The total absence of reform in Damascus has revealed a contradiction in Turkey's strategy. A "zero problems with neighbors" policy is possible only if those neighbors have no problems with each other. Once the Syrian people sought to overthrow the regime, Turkey faced an uncomfortable choice: did it have zero problems with the regime or with the people? Turkey tried to hedge its bets by supporting Assad while pushing him to reform, but the Syrian dictator consistently rebuffed the effort.
Consider events in early April: Turkey allowed the leader of the Syrian Muslim Brotherhood to hold a press conference in Istanbul, during which he denounced Assad. This incident gave rise to speculation that Ankara sought to push Assad to reach an accommodation with the Brotherhood. Turkey was seeking to extend its mediating role into the domestic Syrian arena, but Assad was having none of it. Days later, the Syrian ambassador to Turkey publicly criticized Erdoğan, stressing that true friendship means unconditional support, no questions asked. He continued, "For us, the Muslim Brotherhood is like the PKK is for Turkey," referring to the Kurdistan Workers' Party, the illegal separatist movement that has long bedeviled Ankara. His remarks were a veiled threat; Syria had supported the PKK in the 1990s. Syrian Foreign Minister Walid Moallem repeated the threat a month later, warning Turkey against destroying the quiet that has reigned along the Turkey-Syria border for just over a decade. For good measure, Assad sent troops to conduct operations in towns near the Turkish border even as Davutoğlu held another round of talks in Damascus in early August.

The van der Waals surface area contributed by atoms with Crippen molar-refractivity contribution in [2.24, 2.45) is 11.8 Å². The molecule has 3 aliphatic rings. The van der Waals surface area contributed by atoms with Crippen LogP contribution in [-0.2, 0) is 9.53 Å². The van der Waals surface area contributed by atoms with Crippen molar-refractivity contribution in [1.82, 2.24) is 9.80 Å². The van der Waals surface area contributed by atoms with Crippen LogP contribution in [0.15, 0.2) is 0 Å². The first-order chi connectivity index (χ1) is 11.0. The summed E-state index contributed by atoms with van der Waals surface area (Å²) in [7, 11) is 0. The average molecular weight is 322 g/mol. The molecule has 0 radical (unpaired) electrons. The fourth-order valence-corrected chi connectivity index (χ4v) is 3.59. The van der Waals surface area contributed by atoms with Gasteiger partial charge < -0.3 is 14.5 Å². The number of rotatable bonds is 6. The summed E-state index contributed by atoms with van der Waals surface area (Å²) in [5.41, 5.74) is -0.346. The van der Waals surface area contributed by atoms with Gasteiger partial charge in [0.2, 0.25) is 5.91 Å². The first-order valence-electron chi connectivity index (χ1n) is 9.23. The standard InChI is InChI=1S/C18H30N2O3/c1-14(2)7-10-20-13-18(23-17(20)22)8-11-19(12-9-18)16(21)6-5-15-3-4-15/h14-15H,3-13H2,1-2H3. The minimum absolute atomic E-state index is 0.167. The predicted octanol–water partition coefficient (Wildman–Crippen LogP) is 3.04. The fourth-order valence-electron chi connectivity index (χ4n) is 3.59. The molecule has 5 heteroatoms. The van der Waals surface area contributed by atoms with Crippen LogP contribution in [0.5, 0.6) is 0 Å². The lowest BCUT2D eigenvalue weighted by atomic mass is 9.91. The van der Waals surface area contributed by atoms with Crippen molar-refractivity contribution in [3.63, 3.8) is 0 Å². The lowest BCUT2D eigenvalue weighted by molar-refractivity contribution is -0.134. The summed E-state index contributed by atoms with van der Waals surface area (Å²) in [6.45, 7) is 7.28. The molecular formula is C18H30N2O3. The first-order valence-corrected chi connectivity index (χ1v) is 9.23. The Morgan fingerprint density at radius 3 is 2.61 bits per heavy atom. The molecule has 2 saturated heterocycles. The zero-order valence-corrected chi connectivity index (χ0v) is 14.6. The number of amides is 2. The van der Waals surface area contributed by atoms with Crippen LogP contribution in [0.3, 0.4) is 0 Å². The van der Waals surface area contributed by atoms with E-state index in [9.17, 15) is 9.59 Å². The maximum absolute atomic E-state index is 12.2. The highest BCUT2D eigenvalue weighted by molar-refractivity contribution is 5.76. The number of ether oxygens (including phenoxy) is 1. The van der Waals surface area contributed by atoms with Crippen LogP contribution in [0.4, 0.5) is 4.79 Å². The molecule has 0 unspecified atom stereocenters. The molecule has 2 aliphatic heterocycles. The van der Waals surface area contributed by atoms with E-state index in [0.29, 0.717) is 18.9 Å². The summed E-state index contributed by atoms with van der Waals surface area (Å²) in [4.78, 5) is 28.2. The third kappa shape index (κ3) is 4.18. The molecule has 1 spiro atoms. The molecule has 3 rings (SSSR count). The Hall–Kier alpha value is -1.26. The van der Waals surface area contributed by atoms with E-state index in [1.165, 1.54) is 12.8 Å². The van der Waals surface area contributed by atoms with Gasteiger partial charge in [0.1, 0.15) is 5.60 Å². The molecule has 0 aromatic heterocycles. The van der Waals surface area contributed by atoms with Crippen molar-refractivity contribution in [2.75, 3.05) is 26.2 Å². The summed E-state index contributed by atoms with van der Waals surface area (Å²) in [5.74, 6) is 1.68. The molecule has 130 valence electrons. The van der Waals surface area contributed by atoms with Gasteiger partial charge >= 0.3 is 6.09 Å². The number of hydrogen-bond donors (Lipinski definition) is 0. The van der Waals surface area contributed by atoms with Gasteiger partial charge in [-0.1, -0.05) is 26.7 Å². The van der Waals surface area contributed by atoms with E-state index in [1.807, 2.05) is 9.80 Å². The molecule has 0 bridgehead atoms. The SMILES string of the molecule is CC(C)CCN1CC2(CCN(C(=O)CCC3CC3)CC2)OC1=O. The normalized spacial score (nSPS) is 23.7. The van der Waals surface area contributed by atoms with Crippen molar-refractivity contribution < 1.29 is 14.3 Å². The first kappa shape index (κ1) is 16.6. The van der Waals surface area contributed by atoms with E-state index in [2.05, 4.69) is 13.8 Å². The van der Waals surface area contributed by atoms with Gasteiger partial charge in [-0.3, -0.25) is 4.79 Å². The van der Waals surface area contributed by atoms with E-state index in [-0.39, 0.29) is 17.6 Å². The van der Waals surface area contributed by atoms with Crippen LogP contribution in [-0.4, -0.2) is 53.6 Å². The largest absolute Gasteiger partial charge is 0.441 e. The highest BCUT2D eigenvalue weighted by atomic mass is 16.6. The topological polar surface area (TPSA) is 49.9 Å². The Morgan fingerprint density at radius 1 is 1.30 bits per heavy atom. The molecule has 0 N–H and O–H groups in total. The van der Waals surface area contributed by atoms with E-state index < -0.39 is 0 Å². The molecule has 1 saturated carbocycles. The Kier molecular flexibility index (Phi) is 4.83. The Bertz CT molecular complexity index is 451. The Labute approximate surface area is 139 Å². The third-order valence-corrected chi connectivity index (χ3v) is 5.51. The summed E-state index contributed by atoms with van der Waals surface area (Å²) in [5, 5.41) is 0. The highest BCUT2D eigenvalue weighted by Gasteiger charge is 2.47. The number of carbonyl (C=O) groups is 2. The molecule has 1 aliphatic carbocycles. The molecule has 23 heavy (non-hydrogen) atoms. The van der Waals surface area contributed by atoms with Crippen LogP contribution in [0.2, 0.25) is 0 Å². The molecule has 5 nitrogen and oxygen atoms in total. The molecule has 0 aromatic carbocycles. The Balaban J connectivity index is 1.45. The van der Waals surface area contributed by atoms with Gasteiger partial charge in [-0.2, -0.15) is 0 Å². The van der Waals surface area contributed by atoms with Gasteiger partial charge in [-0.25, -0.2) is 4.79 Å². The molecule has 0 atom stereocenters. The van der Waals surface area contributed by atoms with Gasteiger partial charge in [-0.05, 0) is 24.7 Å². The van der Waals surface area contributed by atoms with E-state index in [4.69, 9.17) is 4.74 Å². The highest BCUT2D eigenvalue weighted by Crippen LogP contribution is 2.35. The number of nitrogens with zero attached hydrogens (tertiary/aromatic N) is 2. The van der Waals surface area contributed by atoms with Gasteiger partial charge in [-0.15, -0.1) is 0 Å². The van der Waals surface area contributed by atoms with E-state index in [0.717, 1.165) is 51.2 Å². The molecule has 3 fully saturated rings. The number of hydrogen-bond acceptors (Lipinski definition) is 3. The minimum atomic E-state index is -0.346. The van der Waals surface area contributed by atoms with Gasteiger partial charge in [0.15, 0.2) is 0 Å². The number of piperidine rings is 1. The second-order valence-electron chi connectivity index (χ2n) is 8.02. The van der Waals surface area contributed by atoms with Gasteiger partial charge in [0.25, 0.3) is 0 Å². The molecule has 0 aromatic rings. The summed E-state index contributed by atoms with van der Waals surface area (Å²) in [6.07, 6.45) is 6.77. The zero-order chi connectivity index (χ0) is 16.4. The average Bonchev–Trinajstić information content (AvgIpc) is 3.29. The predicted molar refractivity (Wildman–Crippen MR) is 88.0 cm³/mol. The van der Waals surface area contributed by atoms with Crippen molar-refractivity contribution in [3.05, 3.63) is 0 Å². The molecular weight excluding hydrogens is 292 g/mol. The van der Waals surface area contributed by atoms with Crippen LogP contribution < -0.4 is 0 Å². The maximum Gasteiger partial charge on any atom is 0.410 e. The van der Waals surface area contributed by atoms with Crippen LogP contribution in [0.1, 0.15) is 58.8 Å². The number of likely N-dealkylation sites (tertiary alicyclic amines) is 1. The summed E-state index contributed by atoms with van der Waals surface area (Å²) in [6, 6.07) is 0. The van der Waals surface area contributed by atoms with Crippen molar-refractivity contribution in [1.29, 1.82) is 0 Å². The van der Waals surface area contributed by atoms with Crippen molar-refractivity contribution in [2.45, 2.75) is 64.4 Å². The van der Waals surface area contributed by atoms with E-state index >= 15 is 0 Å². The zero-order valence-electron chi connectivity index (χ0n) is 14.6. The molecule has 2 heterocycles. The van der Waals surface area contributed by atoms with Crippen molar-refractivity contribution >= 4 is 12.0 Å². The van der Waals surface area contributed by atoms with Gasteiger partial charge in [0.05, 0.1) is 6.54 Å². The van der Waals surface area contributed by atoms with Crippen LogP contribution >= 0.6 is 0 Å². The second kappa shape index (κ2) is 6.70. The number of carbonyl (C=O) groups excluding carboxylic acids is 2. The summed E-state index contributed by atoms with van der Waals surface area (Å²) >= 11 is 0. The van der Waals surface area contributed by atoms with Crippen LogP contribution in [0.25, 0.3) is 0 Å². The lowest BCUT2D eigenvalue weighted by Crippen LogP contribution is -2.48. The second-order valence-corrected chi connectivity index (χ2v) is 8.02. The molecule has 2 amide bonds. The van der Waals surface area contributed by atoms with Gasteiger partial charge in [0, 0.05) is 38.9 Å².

Turkey's zero-problems policy is predicated on good relations with both Syria and Iran. But as the Turks reached out to the Syrian opposition they incurred the wrath of Tehran. Iran's official media accused the Turks, for instance, of complicity in a U.S. plot against Syria and claimed that Turkey was arming Syrian protestors. In a July effort to rescue the zero-problems policy, Davutoğlu headed to Tehran, reportedly to convince the Iranians to stop supporting Assad's campaign against the protesters. He was summarily rebuffed.
Since then, the tension between Ankara and Tehran has become public. An Iranian media outlet that belongs to the Iranian Revolutionary Guards threatened last month that "if the Turkish authorities insist on their current position ... the strategic logic will lead Iran to select Syria" instead of Turkey. To drive the point home, Iran has reportedly frozen its intelligence cooperation with Turkey against Kurdish militants. For its part, Syria also appears to have discontinued its cooperation with Turkey on the fight against the PKK, and has been harboring some of the Kurdish group's top leaders. These decisions were reminders to Turkey that, far from being a dominant power, it is vulnerable to pressure.